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Lower back pain? Don’t freak out


KEEP MOVING People are often ‘paralysed’ by fear when back pain strikes, but movement is the best aid to recovery.

Andrew O'Brien

Lower back pain; those three words can strike fear into the bravest of people. Yet as a Chartered Physiotherapist, lower back pain is the most common complaint I deal with and, despite the fear, it usually isn’t that big of a deal. Part of the issue for the man on the street is the terminology and narrative around back pain.
How often have you been warned not to do something for fear of getting a slipped disc? Almost every workplace has manual handling courses to educate staff as to the safest way to lift and carry at work, and everyone knows at least one person who is ‘crippled’ with their back.
According to the statistics, back pain is probably the most common ‘medical’ condition in the developed world, with 80 percent of people suffering back pain at some point.
And what is the biggest predictor of back pain? It isn’t age, height, weight, back length, occupation, sporting background or even accident history. It’s having a history of back pain. In other words, almost everyone gets a sore back at least once, and plenty of people will have trouble more than once, regardless of what they do or don’t do.
What’s important to remember is that the majority of people who do experience back pain will see a full recovery within six weeks, regardless of the severity of their symptoms. It’s a message physiotherapists spend their days trying to get through to patients; don’t worry how bad the pain is, it will get better.
I saw it with a patient just last week. She’d had to go home from work in agony on Monday, unable to touch her knees, never mind her toes. By Friday evening, all of her pain had settled. Much as I’d like to claim it was due to my genius, the reality is that such a recovery isn’t that unusual.
The research around treatment of lower back pain (and pretty much any pain for that matter), shows that the most important thing to do is to get back to normal activity as quickly as possible. I know that could sound both difficult and counter-intuitive, but actually it makes good sense.
If you have ever experienced your back ‘going out’ and felt the sudden wave of pain, you will probably remember how hard it was to get moving afterwards, or first thing in the morning. But you probably also remember that once you got moving, things weren’t that bad. Some of the pain that you feel in these acute episodes is guarding; muscle spasm and sensitivity. It’s your brain saying ‘something hurts, so go easy’.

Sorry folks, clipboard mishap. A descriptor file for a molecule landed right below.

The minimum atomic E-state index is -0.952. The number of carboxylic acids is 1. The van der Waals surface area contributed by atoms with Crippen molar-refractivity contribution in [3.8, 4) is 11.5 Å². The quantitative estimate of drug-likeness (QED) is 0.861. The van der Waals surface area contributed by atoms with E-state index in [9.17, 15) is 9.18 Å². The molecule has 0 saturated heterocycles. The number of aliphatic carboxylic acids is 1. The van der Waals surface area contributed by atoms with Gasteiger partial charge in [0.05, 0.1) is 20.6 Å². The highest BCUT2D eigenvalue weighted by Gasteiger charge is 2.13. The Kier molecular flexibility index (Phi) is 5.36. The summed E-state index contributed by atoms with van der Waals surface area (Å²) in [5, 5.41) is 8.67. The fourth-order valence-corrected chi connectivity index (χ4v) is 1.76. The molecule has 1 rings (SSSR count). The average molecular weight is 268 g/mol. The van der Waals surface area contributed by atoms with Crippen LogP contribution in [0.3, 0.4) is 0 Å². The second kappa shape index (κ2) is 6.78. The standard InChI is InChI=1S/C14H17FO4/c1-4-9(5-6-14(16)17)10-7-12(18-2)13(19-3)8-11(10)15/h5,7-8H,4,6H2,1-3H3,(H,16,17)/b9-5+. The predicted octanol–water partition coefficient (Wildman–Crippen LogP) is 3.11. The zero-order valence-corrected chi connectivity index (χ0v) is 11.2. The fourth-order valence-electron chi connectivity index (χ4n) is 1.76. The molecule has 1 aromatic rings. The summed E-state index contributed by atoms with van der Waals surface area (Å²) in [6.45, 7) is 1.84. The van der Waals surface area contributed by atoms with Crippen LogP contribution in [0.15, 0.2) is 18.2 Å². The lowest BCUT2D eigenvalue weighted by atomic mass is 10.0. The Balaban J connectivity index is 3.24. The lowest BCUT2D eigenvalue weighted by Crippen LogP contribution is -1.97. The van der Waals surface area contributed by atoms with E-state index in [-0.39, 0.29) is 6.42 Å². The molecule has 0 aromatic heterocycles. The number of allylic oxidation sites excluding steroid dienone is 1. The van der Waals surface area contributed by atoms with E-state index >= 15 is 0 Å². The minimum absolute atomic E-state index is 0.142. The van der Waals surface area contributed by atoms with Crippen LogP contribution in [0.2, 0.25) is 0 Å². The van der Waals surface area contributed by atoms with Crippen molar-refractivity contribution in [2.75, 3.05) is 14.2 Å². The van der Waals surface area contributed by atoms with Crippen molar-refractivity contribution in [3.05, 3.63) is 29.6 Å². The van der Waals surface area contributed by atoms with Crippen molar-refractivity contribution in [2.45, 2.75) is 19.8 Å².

The issue for many of us is that we have for a long time gone too easy and don’t move as much as we could or should. But once you break the cycle it gets easier.
The most common back complaint has the most boring label ever: non-specific low back pain. Non-specific low back pain, as the name suggests, is due to no specific structure, but rather a bit of everything: some wearing of the discs, mild arthritis in the joints of the spine, muscle tightness or weakness, and hypersensitivity of the nerves in the area. Separate MRI scans taken just before and just after the onset of such pain would more than likely show no changes.
What of the terrifying complaints we hear about? The dreaded slipped disc. The reality is that a true disc injury is quite rare, but disc changes on MRI are very common.
I have written here before about how 40 year olds have a 50 percent chance of a disc protrusion on MRI, regardless of whether they have symptoms or not. A ‘slipped disc’ really only becomes a problem if there are associated neurological signs, such as pins and needles or muscle weakness. And even then research suggests that conservative management may be just as good as surgery in the long term—conservative treatment that consists of, you guessed it, getting back to normal activity as quickly as possible.
What then, is the best thing to do for a sore back? Get back to your normal activity. And the incredible thing with your back is that it doesn’t matter what activity. Pilates, yoga, swimming, tennis, walking, running, even hopscotch if that’s your normal activity. Most importantly, don’t be afraid. Remember 80 percent of people will have a similar problem at some point, and they’re mostly okay.

Andrew O’Brien is a chartered physiotherapist and the owner of Wannarun Physiotherapy and Running Clinic at Westport Leisure Park. He can be contacted on 083 1593200 or at www.wannarun.ie.


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